Mercy Ships Ends Three-Month Stay in Liberia

The National Planning Committee of a global charity operating a growing fleet of hospital ships hosted an official farewell dinner recently at Monrovia’s City Hall to mark the end of a three-month stay in Liberia to help re-build the nation after 14 years of civil war.

Executive Director Daslin Small and Captain Jurryan Schutte led Texas-based Mercy Ships crewmembers to the official farewell dinner while the Rev. Jerry Kulah acted as the Master of Ceremonies for the evening. Guests heard from National Planning Committee Members, including Dr. Peter S. Coleman, Minister of Health, and Mr. Benjamin Lartey, General Secretary of the Liberian Council of Churches.

Throughout the program, speakers thanked God and Mercy Ships for the work that had been done during the three-month field assignment of its 522-foot flagship, the Anastasis.

For the past three months, Mercy Ships has been conducting development projects and educational programs to help re-build Liberia during its first visit to the war-torn West African nation. Since 1989, the Liberian civil war has claimed the lives of over 150,000 Liberians and further displaced approximately 850,000 others into refugee camps. The fighting has also left Liberia’s economy in tatters and very little medical infrastructure remains.

“Access to medical care in Liberia is minimal,” noted Mercy Ships HealthCare Services Director Dr. Glenn Strauss upon the ministry’s arrival in March. “The population of three million has very little access to just basic medical care, let alone advanced surgical procedure to repair facial tumors, to repair blindness, to correct children's cleft lip and palates, and women's [vesico-vaginal fistula] surgical repairs."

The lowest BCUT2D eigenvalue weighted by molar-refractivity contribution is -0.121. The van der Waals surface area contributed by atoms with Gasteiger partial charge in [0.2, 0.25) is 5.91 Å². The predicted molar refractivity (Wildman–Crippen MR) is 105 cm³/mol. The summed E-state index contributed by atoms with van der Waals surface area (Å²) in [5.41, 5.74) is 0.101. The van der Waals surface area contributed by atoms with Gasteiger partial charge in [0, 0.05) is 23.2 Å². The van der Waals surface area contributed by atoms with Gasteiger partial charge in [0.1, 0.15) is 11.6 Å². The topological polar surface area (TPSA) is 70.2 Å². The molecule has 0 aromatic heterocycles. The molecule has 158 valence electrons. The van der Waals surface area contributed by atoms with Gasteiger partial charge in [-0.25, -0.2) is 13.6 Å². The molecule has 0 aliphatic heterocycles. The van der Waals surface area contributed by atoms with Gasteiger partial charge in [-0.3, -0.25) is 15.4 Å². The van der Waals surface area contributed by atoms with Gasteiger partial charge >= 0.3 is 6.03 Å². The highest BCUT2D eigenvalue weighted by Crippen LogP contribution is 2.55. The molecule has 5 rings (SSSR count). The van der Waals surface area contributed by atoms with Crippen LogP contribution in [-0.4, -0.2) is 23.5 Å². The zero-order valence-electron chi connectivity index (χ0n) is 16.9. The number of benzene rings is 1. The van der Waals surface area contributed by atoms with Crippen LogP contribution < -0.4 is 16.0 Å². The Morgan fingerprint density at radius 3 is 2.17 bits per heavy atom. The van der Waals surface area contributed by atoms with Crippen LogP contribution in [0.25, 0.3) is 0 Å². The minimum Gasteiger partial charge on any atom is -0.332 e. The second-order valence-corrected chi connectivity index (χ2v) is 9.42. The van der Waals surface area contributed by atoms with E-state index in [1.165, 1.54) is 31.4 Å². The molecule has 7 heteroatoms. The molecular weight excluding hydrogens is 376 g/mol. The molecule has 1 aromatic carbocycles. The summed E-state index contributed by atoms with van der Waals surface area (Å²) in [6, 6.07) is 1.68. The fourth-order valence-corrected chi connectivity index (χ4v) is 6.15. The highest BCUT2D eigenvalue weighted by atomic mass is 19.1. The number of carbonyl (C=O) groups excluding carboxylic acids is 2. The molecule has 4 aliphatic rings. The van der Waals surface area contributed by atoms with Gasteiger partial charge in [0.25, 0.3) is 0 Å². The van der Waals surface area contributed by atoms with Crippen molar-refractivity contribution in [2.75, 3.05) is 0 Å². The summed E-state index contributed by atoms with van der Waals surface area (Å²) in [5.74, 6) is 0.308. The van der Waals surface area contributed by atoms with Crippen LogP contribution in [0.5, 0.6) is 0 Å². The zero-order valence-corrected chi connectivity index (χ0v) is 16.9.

"These are specialties Mercy Ships has to offer to the patients of Liberia,” Strauss added.

During the recent farewell event, Dr. Coleman told Mercy Ships crew members that they had “restored life back to these people.”

“We want to give God the glory for what you have done,” the minister of health added.

Coleman also noted that “the activities of Mercy Ships here have shown it to be possible for the church, the government and civil society to work together to bring good things to the people of Liberia.”

Gifts of appreciation were given to individuals as well as to the crew in general. Those making ‘thank you’ speeches all spoke of their gratitude to Mercy Ships for plans to return to Liberia later this year. Although the global charity reported earlier that it would continue bringing "hope and healing" to Liberia in a second phase beginning in October 2005, later reports stated that the ministry would return in November.

As the leader in using a growing fleet of hospital ships to deliver free world-class healthcare services to the poor in developing nations, Mercy Ships has visited more than 500 ports in over 50 developing nations. With three hospital ships and offices in 17 countries, the global charity has performed more than 2 million services, with a value of $250 million (USD), which include treating more than 300,000 people in village clinics, performing 18,000 surgeries, 110,000 dental treatments and completing close to 350 construction and agriculture projects, including schools, clinics, orphanages and water wells.